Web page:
Wednesday, July 3, 2013

{Crew Review} Classical Conversations PreScripts for Art & Copywork

 

Hello, My name is Alane and I’m a copywork slacker.

I always have the best of intentions to have my kids practice their handwriting in authentic learning tasks – such as copywork – but I usually do not get much further than the “planning” stage.  I saw the opportunity to review Classical Conversations newer PreScripts cursive handwriting books (with art lessons to boot!) and knew this was a product we just had to have.

It was a little hard to choose from the four options:


PreScripts Cursive Letters and Coloring (Age 3-7) – $11.99 {Sample Pages}
PreScripts Cursive Words and Drawing (Age 5-10) – $12.99  {Sample Pages}
PreScripts Cursive Sentences and Art Lessons (Age 7-12) – $12.99  {Sample Pages}
PreScripts Cursive Passages and Illuminations (Age 9-high school) -– $12.99 {Sample Pages}

In the end, I chose the age 7-12 Cursive Sentences and Art lessons, thinking that Luke would be right in the middle of the age range and it would be perfect for him.  Levi is on the young side (7.5+ years), but he’s known cursive handwriting since kindergarten, so I figured it wouldn’t be too hard for him to use.

The book has 144 pages, though some are blank so that you can copy the art lessons directly into the top spiral bound book as a nice portfolio of work.  In it are 4 sets of lessons; each set is 6 lessons long with pages for review at the end. According to the book, the review is to help your children “master the cursive letters and words but also retains the historical content.”

The art lessons center of providing your students with some skills to help them work on elements of:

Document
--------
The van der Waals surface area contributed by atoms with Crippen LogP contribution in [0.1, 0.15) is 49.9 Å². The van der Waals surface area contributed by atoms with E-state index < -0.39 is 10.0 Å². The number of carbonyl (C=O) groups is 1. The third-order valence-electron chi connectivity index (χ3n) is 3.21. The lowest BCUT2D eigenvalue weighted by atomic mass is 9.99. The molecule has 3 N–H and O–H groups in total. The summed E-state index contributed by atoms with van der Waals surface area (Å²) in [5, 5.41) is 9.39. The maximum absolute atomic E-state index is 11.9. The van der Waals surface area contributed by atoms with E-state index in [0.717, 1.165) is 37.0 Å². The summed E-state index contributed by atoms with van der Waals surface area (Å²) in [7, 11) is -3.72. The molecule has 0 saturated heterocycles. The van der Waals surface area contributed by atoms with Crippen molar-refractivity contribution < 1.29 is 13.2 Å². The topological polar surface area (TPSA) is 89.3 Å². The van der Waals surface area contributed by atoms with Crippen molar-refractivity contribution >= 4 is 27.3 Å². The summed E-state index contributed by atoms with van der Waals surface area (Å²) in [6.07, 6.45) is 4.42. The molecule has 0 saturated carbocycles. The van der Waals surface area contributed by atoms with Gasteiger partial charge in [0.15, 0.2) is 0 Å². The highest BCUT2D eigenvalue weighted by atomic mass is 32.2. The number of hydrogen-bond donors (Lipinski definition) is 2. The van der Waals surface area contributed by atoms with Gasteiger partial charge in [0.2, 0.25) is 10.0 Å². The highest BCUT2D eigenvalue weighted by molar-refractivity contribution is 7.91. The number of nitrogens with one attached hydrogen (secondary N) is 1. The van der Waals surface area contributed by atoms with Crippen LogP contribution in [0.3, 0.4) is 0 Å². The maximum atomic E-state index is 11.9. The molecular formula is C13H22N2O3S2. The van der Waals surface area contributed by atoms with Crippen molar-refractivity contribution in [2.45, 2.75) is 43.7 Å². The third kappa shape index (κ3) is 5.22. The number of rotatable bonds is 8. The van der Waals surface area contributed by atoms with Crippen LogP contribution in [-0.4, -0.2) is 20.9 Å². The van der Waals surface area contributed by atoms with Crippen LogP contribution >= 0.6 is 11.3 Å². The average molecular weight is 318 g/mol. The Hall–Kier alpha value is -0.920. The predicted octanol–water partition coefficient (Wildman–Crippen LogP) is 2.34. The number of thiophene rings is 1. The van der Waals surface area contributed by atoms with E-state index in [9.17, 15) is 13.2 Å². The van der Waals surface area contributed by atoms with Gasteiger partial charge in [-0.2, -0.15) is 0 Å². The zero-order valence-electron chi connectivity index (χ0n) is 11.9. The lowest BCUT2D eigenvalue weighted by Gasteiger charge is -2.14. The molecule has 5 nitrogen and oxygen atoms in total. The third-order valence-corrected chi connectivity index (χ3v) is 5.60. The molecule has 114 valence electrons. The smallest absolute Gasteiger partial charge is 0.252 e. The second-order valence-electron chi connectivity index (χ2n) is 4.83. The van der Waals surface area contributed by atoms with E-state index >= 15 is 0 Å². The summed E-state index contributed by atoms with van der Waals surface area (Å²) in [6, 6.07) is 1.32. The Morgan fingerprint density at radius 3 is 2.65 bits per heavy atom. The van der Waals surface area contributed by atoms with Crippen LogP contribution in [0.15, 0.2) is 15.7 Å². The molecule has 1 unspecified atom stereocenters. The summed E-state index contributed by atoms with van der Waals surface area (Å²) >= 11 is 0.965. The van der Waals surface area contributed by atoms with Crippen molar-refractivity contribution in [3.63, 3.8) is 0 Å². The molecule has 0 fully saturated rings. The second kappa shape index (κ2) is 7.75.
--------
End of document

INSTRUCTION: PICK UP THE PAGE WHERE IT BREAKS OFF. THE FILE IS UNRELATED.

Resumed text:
design
composition
depth
point of view
light
shadow
Hard and soft lead pencil, a blending stump and gum eraser are recommended supplies (we didn’t use the blending stump or gum eraser).

For each lesson, your student is given two opportunities to write the same sentence (they are labeled “a” and “b”).  The copywork is printed in a light gray that is easy to trace over prior to copying the sentence:

 

Photo 6

After each set of sentences, students are given a black-line drawing of a piece of art to practice with. 

 

Photo 4

Here’s a sample from after Lesson 13.  Students are encouraged to practice technical drawing skills, using a ruler and sharp lead pointed pencil.

 

How we used this:  I really misjudged Levi’s ability to use this.  As I mentioned, he began learning cursive in kindergarten and spent all last year using his cursive to write short sentences and spelling words.  I knew this would stretch his fine motor skills to need to copy longer sentences, but I didn’t take into account that it would really tax his attention and determination to see a rather full page of text to trace and/ or copy.  Levi ended up getting a “pass” on this product review.